Groups decry Israel's entry ban on French officials

Palestinians and rights groups have denounced Israel’s decision to prevent the entry of seven French officials into Israel owing to their support of the Boycott, Divestment, and Sanctions (BDS) movement, saying the move is an Israeli attempt to punish the delegates for their political beliefs.

A 20-member French delegation, which reportedly includes members of the European parliament and mayors, was planning to enter Israel next week in a bid to visit imprisoned Palestinian leader Marwan Barghouti.

However, the Israeli government announced on Monday that seven members of the delegation would not be allowed into the country.

Israel amended its entry law in March, allowing Israeli authorities to deny entry visas to activists who support boycotting Israel or its illegal settlements in the occupied West Bank. Israel has used the law to deny entry to a string of activists in recent months.

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The Association for Civil Rights in Israel said on Tuesday the denial of entry visas for individuals calling for a boycott of Israel was “contrary to democratic principles”.

“It places a political position as a consideration for preventing the entry of foreigners into Israel and the occupied territories. Those who want to enter Israel certainly do not have to align themselves with the current government’s position on the issue of the occupation,” the group said in a statement.

“Freedom of expression is not only the right to express oneself, but also the right to be exposed to opinions, even to opinions that anger the majority in Israel,” it added.

The BDS movement is a Palestinian-led nonviolent campaign aimed at pressuring Israel to adhere to international law and to grant equal rights for Palestinians. Israel has attempted to stamp out the movement for years. 

‘A dangerous escalation’

Israeli daily Haaretz identified those being barred from entering Israel as European Parliament members Pascal Durand and Patrick Le Hyaric; French MP Clementine Autain; mayors Azzedine Taibi, Eric Roulot and Patrice Leclerc; and Head of the French Communist Party Pierre Laurent.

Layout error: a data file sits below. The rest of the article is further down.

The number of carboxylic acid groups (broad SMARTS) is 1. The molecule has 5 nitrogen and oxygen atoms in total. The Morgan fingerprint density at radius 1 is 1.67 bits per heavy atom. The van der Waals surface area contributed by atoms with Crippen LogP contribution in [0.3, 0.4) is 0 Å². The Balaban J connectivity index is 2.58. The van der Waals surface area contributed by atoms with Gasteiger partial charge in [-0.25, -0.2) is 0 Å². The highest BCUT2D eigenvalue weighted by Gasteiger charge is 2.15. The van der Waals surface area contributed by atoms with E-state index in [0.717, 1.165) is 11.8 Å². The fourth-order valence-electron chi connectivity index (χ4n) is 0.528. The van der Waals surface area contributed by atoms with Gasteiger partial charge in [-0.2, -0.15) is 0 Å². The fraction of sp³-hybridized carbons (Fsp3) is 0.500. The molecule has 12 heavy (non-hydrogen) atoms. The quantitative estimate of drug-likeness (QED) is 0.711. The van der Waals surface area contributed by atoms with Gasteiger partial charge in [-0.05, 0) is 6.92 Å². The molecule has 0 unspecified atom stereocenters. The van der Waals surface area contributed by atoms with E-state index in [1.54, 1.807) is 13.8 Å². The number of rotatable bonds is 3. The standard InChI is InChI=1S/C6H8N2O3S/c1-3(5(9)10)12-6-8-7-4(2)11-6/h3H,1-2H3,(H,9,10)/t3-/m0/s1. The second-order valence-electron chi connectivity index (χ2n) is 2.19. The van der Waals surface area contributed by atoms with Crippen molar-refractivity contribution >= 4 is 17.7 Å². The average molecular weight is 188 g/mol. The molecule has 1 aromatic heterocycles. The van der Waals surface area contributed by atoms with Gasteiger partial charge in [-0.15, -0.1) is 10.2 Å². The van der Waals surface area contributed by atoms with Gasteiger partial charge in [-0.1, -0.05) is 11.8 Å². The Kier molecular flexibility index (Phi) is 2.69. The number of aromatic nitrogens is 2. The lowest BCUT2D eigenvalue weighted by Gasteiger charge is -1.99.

Autain released a statement following Israel’s announcement, calling the decision “outrageous”.


“Should seeking to implement the UN and anti-colonisation resolutions be legitimate grounds for Israeli authorities to issue a prohibition on visiting their territories, let alone to French elected officials?” said Autain.

“How can a state that claims to be a democracy issue such threats?”

She added that Israel’s decision constituted a “”dangerous escalation that France should not accept”, and demanded that French authorities intervene.

Emmanuel Nahshon, spokesman for Israel’s foreign ministry, told Al Jazeera that the officials were being barred from the country owing to the “utmost hostility presented by this delegation to the state of Israel”.

“Every country is free to decide who will enter its borders and to not allow people in who sympathise and express solidarity with a dangerous terrorist and murderer,” he said, referring to Barghouti, a prominent Fatah leader serving five life sentences.

Nahshon noted that the members were being banned in part for their political activities supporting the jailed Palestinian leader.

“They can express solidarity with Marwan from France; they don’t need to come here for that,” said Nahshon.


Barghouti’s wife, Fadwa, told Al Jazeera that the delegation was one of several in recent years that have attempted to visit her husband in prison.

Last year, 16 French mayors also travelled to Israel to visit Barghouti, but were prevented from entering the prison.

Fadwa Barghouti said Israel’s decision to prevent the entry of the officials was “part of Israel’s punishment and failed efforts to isolate Marwan from his prominent role in Palestinian society and politics”.

‘Israel doesn’t want anyone learning what’s happening’

The delegation had also planned to visit Salah Hamouri, a French-Palestinian dual citizen and human rights activist arrested by Israel in August.

Ola Hanieh, a legal assistant at the Palestinian rights group Addameer, where Hamouri worked before being detained, told Al Jazeera that the group was expecting that the delegation would be prevented from accessing the Israeli prisons, but did not envisage the officials being denied entry into the country.


“But it’s not so surprising,” said Hanieh.

“Israel doesn’t want to open their prisons to the world and they have always tried to prevent this kind of international solidarity with Palestinians, especially with political prisoners.”

Hanieh said that this latest incident was a part of Israel’s “war against BDS”.

“Israel is punishing (the lawmakers) for their political activities and their support for Palestinian rights,” she said.

“Israel doesn’t want anyone learning about what’s happening here in Palestine.”